This blog seems to be turning into one solely about moving house, so I thought I'd blog about a recent thought provoking trip to a Central European city.
There are hardly any Jewish people where I live; I can tell you stories of people using racist language about Pakistani, Chinese or black African people, but not Jews. Because it would be a bit like being prejudiced against people from Alaska or Argentina or Azerbaijan; I don't doubt the capacity to be anti Semitic is there, but, given racists are inherently smallminded, they're not going to be imaginative enough to boil up hatred for a people they've never met.
So, while I'm not ignorant of the Holocaust by any means - I went to the Anne Frank House, have read about it extensively, seen the photos, watched films - I realised during the last visit that the context I understood the Holocaust in was hopelessly incomplete.
We went to the Jewish Museum in the city we were in. I'd - perhaps naively - thought it was mostly going to be a museum about Jewish lift in the Middle Ages, and so we bought tickets and brought the Boy.
The first section of the museum was a Holocaust memorial. Every known victim's name and date of birth was recorded. There were thousands of names. I began weeping at the scale of the murder.
Fortunately, the Boy was quiet, but he started chirping and grumbling away to himself. The immensely kind lady at one of the sections gave him a leaflet to play with and pulled faces at him. Which was tremendously kind of her.
The next section was a display of items from the concentration camp, by which point the Boy was getting quite loud so we pulled him straight out. And I was mortified; I'm sure some people must go to this museum to on a pilgrimate to try and find an understand of the fate of relatives, and I still feel bad about not doing more research and thinking this was a good thing to take a toddler to.
Then we went around the Jewish Cemetery, which, ironically, the Nazi had decreed should not be destroyed, so it could inform future generations about the Jews.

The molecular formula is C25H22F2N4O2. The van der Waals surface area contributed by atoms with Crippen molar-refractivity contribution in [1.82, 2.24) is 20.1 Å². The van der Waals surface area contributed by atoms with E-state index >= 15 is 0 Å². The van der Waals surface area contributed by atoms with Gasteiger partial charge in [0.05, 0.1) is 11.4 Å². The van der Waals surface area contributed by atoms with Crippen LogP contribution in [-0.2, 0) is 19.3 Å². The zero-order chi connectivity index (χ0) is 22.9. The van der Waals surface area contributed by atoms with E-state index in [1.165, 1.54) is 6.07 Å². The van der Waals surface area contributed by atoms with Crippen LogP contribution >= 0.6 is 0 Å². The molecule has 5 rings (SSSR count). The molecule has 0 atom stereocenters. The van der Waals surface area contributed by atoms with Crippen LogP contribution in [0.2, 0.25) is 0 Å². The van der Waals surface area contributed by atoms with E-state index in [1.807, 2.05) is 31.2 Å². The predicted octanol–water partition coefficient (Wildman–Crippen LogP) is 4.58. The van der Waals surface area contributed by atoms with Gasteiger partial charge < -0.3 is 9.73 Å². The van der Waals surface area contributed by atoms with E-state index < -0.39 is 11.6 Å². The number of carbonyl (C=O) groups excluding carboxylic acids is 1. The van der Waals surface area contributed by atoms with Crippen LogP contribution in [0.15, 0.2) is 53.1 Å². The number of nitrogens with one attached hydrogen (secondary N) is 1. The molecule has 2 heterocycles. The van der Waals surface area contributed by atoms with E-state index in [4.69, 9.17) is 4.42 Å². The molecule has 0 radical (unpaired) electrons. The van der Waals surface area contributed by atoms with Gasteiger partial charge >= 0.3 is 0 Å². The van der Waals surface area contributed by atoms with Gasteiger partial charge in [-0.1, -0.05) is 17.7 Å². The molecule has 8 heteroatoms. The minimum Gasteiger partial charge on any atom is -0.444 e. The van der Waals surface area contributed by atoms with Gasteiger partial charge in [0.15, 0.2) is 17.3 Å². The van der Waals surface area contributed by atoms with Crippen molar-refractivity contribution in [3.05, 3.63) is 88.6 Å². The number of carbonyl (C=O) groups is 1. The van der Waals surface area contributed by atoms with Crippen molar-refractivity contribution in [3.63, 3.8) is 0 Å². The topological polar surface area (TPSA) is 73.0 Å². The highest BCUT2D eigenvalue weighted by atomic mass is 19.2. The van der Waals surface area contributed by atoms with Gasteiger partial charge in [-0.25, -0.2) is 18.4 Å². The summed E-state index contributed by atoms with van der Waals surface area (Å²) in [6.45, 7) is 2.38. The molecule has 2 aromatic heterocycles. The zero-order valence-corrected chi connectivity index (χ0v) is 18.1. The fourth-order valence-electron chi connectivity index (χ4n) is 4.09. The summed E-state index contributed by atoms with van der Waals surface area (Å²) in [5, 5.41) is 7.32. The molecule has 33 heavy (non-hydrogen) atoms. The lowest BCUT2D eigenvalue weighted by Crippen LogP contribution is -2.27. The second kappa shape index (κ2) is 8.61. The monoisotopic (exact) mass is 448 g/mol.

It was - massive is the wrong word - but dense with tombstones. Because the city once had a thriving Jewish population, but for most of the centuries they'd been there, they'd only been allowed to be buried in a comparatively tiny plot. I'd understood, on paper, that Jewish people had been persecuted through the centuries, but this put my understanding in context. I'd never seen a Jewish cemetery in any of the other Central and Eastern European lands I've visited, perhaps because they were destroyed.
Two days before we went to the Jewish Museum, we stopped at a pub in the
beautiful old town square. The Boy had gone for a nap and we had a
drink and watched the elaborate Christmas lights being set up. As the
sun set, we heard the Jewish call to prayer begin.
The link between the Jewish people that had lived in the city, combined with the display of the number of people killed in the Holocaust, and the much-reduced Jewish population now, made me begin to realise how genocide has shaped the face of European cities.
The city was full of tourists from across Europe, particularly Germany, and Asia for the Christmas Markets; people of all nationalities, just like the lady in the Jewish Museum, looked out for the Boy. An elderly gentleman chuckled at him trying to drink my husband's beer, another woman told us off for not having him wrapped up warmly enough.
People from everywhere are generally kind and care about small children, and it is incomprehensible that many people from different countries and professionals colluded together from the Holocaust that killed so many innocent people, presumably including some of the elderly relatives of the people who cooed at the Boy.
I will have to teach the Boy about the Holocaust, one day. But, although my knowledge of it grows, I will never be able to answer all of his questions about it, because I cannot answer my own.